getAbstract Gets Moving

The government shut down the gyms and told us to stay home – and now my neighborhood is full of joggers. Something funny seems to be happening here.

getAbstract Gets Moving

When it comes to people exercising during lockdown, I can’t help but think of a child being told not to do something – and then coming up with a whole range of creative solutions to do it anyway.

“For me, the biggest impact of the lockdown is not being able to bike to work anymore,” says Ivo Näpflin, VP of product development at getAbstract in Lucerne. “At first, I didn’t replace it with anything but started to feel bad after a few days. So now I take regular walks outside and do indoor exercises.”

The sudden lack of a daily structure and the need to re-organize the day-to-day has thrown many off their workout routine. Regular gym-goers miss the camaraderie and sense of community that comes with attending group exercise classes.

getAbstract’s Fort Lauderdale-based Salesforce manager and “Zumba Queen” Julia Rodriguez says she misses being able to go to a “physical place where the music is so loud your only option is to move.” She currently makes do with live streaming classes offered by her local studio.

I can’t help but think of a child being told not to do something – and then coming up with a whole range of creative solutions to do it anyway.

Many of my getAbstract colleagues have started to experiment with various fitness apps or take exercise classes on YouTube.

Belen Häfely, a getAbstract editor who usually doesn’t take to sports, has found that being confined to her couch for days on end made her want to move. She explains: “I have started to do short strength training sessions at home almost every day now – partly out of boredom, and partly because I simply have more time now. This has resulted in me thinking, ‘Why not?’”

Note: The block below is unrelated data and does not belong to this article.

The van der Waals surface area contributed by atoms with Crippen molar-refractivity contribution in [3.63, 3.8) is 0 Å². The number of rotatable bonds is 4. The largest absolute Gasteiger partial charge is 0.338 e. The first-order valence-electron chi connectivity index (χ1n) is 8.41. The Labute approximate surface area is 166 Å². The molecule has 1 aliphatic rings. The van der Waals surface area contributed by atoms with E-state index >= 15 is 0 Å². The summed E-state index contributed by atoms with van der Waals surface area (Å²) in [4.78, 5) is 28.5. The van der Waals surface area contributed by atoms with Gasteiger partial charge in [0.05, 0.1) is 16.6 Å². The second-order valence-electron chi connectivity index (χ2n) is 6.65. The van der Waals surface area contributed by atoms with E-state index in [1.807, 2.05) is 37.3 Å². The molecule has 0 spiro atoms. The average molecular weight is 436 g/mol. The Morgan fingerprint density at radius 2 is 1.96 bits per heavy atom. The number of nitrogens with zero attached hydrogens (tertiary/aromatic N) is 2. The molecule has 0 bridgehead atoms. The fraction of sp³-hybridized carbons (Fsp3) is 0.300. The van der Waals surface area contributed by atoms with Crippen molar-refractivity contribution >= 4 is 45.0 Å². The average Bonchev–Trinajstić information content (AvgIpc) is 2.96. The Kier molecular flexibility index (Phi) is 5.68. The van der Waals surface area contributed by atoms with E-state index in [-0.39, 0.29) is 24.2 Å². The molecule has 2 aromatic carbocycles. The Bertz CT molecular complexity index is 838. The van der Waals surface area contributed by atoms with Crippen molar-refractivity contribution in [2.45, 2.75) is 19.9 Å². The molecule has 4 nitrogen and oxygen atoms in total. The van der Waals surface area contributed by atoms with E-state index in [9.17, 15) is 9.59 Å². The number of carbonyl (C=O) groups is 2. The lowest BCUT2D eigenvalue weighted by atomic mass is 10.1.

With kids out of daycare, at-home workouts quickly turn into make-shift parent-and-me classes.

What normally gets Thomas Bergen, CEO of getAbstract, moving is competitive spirit. “I love to play tennis, I love to compete – to feel this high when I hit the ball in the sweet spot of the racket. To motivate myself to do anything else is very difficult for me.”

After a couple of days cooped up at home, however, Bergen knew that something needed to change. “We are all working exceptionally hard and need to re-balance our lives,” Bergen said in his daily video message to the company’s global staff.

getAbstract created a workout group on Strava and offered to buy an activity tracker for every staff member willing to join. Instead of running or biking with their local buddies, getAbstract employees in Switzerland now compete and compare distances with their counterparts in the United Kingdom and across the United States.

We are all working exceptionally hard and need to re-balance our lives.

Thomas Bergen, Co-founder and CEO

Executive editor Koni Gebistorf looks at the whole workout situation from a humorous side: “I’m still able to do what I used to do, but just a little differently. Instead of running after a soccer ball, I now go running after, um, nothing. Oh, and then there was swimming. I used to swim laps at the pool once a week, but now I’m forced to do it in the lake. If only it weren’t snowing today…”

Kate Slanker, a marketing manager at getAbstract based in Dayton, Ohio, says the crisis has thrown her into a state of “self-reflection” and “self-betterment.” She suddenly finds herself eating healthier, going for runs outside more and even doing planks at home. “I feel an obligation now more than ever to stay healthy and I find myself cherishing my health more – something I took for granted before all of this.”

Kate also stresses the mental benefits of engaging in physical exercise in times of stress like these: “I find myself mentally exhausted but physically wired,” Kate explains. “Working out and moving my body quiets my mind and gives me a break from the chaos and constant stream of news.”